New research has shown that the majority of flights are taken by a small percentage of the population, at least in countries with high travel and carbon emissions from flying
The research, which was undertaken by climate charity Possible, and which predates the Covid pandemic, shows that
- A minority of frequent flyers take the largest share of flights in almost all countries with the highest aviation emissions.
- In the US, 12 per cent of people take two thirds (66 per cent) of all flights, while in France 2 per cent of people take half (50 per cent) of all the flights.
- In almost all these countries, less than half of the population fly each year.
The research is likely to come as little surprise to business travellers who were, until the onset of the pandemic at least, likely to be travelling multiple times each year for work, and perhaps several times more for leisure breaks.
The research does, however, add to an argument made by pressure groups, NGOs and charities that aviation is still the preserve of the wealthy, and yet has a disproportionate effect, in terms of emissions, on those who do not fly as much, or at all.
It follows a similar survey released last year:
The report studies who is flying in 26 of the countries with the highest emissions from aviation. The charity says that “in almost all of these countries, less than half of the population fly each year.”
Other figures are:
- UK: 15 per cent of people take 70 per cent of flights.
- Canada: 22 per cent of people take 73 per cent of flights
- Netherlands: 8 per cent of people take 42 per cent of flights.
- China: 5 per cent take 40 per cent of flights
- India: 1 per cent take 45 per cent of flights.
The charity says that in developing countries, such as Indonesia, 3 per cent, or 1 in 30 households) take more than half (56 per cent) of flights.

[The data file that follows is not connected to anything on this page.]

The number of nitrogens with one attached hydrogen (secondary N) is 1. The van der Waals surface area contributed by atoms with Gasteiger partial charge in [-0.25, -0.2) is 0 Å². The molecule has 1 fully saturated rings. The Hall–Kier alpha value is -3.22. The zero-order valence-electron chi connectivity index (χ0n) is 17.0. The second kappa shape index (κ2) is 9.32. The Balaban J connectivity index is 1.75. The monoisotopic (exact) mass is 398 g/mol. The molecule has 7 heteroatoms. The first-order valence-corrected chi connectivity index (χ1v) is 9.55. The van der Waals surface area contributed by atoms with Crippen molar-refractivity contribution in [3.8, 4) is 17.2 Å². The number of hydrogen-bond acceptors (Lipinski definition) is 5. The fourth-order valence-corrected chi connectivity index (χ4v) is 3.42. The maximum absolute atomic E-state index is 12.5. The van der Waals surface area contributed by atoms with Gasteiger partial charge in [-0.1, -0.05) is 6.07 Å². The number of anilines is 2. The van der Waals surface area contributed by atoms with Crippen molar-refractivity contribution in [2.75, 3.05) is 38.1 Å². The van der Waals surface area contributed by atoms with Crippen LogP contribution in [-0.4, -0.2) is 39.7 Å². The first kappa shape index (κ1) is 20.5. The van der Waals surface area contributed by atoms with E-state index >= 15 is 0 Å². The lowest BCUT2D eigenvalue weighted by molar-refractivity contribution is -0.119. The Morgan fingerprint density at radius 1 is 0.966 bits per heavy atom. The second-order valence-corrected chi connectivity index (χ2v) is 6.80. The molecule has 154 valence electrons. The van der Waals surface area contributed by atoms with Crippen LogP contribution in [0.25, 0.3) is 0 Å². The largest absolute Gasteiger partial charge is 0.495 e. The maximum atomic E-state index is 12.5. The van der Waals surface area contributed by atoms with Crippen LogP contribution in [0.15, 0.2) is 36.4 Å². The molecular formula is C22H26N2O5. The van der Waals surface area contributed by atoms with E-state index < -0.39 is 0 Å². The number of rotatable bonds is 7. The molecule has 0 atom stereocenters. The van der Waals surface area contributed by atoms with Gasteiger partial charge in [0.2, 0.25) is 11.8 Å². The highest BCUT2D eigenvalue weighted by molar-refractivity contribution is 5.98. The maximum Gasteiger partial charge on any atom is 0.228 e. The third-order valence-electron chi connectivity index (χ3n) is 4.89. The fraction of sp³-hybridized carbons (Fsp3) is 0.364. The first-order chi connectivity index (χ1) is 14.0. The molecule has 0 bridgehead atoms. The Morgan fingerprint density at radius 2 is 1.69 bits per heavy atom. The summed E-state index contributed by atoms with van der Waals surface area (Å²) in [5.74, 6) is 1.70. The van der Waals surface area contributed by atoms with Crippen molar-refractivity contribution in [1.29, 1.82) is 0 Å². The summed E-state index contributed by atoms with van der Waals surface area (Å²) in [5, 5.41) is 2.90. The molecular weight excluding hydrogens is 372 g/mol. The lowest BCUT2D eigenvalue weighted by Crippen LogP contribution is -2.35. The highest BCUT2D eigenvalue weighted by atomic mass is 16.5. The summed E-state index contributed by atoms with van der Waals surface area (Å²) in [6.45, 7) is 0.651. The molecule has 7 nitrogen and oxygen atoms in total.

Possible argues that these results confirm that policies which aim to reduce aviation emissions by increasing the cost of frequent flying will have a greater impact on wealthier households. The report recommends a Frequent Flyer Levy, which makes it more expensive to fly as someone takes more flights, or flies greater distances, each year. Campaigners say this approach tackles the climate crisis fairly, ensuring people with greater responsibility for emissions make bigger changes.
Alethea Warrington, campaigner at Possible, said,
“If left unchecked, emissions from polluting industries like flying threaten to crash the climate. This report shows the same pattern of inequality around the world – a small minority of frequent flyers take an unfair share of the flights. While the poorest communities are already suffering the impacts of a warming climate, the benefits of high-carbon lifestyles are enjoyed only by the few. A progressive tax on aviation would treat frequent flying as the luxury habit it is. A lot of people travel. But only the privileged few fly often.”
Souparna Lahiri, climate campaigner at Global Forest Coalition in India, said,
“Inequity in public and mass transport is increasing, with air transport being the most inequitable. Amenities are improved for those who can afford to pay a lot, but not for the common mass who cannot afford air-conditioned travel or high speed transportation. In addition, transportation is being privatised for the rich, with the only public sector airline being sold off and airports also being privatised.”
Laura Gibbon, climate campaigner, Seattle, said
“In the Seattle area, airport communities have twice as many children living in poverty or near poverty as the rest of the county. Airport communities are home to a majority of our county’s people of colour. These are the people who pay the health consequences of aircraft pollution and noise, not the people doing the vast majority of the flying.”
The link to the full report Elite status: global inequalities in flying, can be found here (opens pdf):
Elite Status Global